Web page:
The term "Apocalypse" has come to mean the end of the world as we know it. But in the original sense, it meant a revelation. Apocalyptic literature was a genre of religious writing in which people wrote about the bizarre visions they had while fasting or in trance. In this state, they believed that God was revealing things to them. So in a more basic sense, an apocalypse is how-things-are-going-to-turn-out.

In this view, when the apocalypse happens, questions are answered, things turn out, and the anxiety is resolved. That is why people are fascinated by the idea. It is appealing in a sense.

People take for granted that a mythology will have a creation story. But don't forget that they almost always have some future which they expect as well.


There's hardly anything actually useful in this post. Just musing on worldbuilding for general purposes.

I left the last post on a bit of a question mark.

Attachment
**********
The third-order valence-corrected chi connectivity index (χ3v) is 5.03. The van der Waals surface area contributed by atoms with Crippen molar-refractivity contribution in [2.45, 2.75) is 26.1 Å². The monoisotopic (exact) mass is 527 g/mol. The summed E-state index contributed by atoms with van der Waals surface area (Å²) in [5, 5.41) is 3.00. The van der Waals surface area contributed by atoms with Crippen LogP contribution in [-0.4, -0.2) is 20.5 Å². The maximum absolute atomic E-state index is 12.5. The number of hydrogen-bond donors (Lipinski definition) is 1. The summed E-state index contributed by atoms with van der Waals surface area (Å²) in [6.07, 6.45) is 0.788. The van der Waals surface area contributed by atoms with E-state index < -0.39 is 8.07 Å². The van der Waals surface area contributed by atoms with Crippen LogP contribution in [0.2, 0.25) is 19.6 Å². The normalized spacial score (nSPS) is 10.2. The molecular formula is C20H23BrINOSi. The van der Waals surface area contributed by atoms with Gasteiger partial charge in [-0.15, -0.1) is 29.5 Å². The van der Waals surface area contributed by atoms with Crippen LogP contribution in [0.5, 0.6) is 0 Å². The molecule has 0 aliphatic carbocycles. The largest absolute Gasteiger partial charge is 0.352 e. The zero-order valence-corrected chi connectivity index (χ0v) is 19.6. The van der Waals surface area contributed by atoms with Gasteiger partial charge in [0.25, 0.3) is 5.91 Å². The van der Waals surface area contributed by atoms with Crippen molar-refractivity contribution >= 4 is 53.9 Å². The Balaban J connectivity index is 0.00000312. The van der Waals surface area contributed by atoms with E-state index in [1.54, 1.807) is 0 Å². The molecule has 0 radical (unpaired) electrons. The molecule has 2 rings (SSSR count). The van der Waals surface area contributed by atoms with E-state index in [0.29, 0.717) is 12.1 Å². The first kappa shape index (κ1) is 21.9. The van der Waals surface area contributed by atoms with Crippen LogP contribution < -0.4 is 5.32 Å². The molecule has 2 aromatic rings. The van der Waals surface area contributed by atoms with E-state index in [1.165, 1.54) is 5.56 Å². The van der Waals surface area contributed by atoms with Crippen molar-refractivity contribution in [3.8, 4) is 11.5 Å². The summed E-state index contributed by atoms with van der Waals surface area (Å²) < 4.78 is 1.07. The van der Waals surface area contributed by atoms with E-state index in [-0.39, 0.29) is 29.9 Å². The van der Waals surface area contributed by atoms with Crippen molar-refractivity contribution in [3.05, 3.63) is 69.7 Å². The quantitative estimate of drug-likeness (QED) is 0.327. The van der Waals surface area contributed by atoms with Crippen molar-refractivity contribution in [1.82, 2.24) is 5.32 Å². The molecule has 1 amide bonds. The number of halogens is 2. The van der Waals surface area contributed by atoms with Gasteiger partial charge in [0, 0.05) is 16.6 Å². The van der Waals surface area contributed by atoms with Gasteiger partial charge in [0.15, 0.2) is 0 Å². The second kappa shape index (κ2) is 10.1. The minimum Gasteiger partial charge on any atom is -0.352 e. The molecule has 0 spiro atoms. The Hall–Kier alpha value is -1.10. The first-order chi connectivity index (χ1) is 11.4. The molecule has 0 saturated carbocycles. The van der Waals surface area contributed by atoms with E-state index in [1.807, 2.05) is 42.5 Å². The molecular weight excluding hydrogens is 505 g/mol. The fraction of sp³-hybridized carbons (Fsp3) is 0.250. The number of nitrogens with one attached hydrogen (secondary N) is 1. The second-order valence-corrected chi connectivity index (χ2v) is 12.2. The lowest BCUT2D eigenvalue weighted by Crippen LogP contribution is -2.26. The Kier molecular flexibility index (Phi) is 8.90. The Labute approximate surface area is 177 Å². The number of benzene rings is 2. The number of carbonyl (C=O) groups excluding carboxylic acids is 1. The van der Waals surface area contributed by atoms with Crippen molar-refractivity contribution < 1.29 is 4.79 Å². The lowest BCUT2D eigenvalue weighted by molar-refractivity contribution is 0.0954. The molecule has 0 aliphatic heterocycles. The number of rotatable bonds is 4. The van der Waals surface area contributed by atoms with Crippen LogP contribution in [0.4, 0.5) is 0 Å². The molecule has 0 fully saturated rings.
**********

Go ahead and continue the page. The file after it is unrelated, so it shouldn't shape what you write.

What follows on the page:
In short, I made distinction between the domains of craft, science and technology on one hand, and ineffable magic on the other. In game terms, One field is more or less understood and under the control of the character. The powers of the other field are unpredictable, and they strike like the inspiration of a muse.

This left me in a bit of a muddle as a Game Master, since it is difficult to create a system to regulate divine inspiration or a character's affinity for the eternal tao.
The other field is easy to regulate: a character knows this much science and has such and such resources. A character has the mental endurance to memorize and cast so many spells a day. It's straightforward and rational.

The first thing that occurred was simple DM fiat. But nobody wants the unbridled whim of the DM as their character's main source of power.

Also, I was writing like I was imagining the source of magic-magic as the one ultimate reality of the universe. God in short. The sort of polytheistic set up common in science-fantasy settings were not really being considered.

In standard D&D, clerical magic is channeled to Clerics from their deity as sheer spells per day.
I figured his could be interpreted either as technology- where the deities are super-powerful wizards who distribute their extra-planar energies to their acolytes. Or it could function as magic-magic, where the deities embody more abstract principles which a devotee "tunes in" to. So I left it undefined.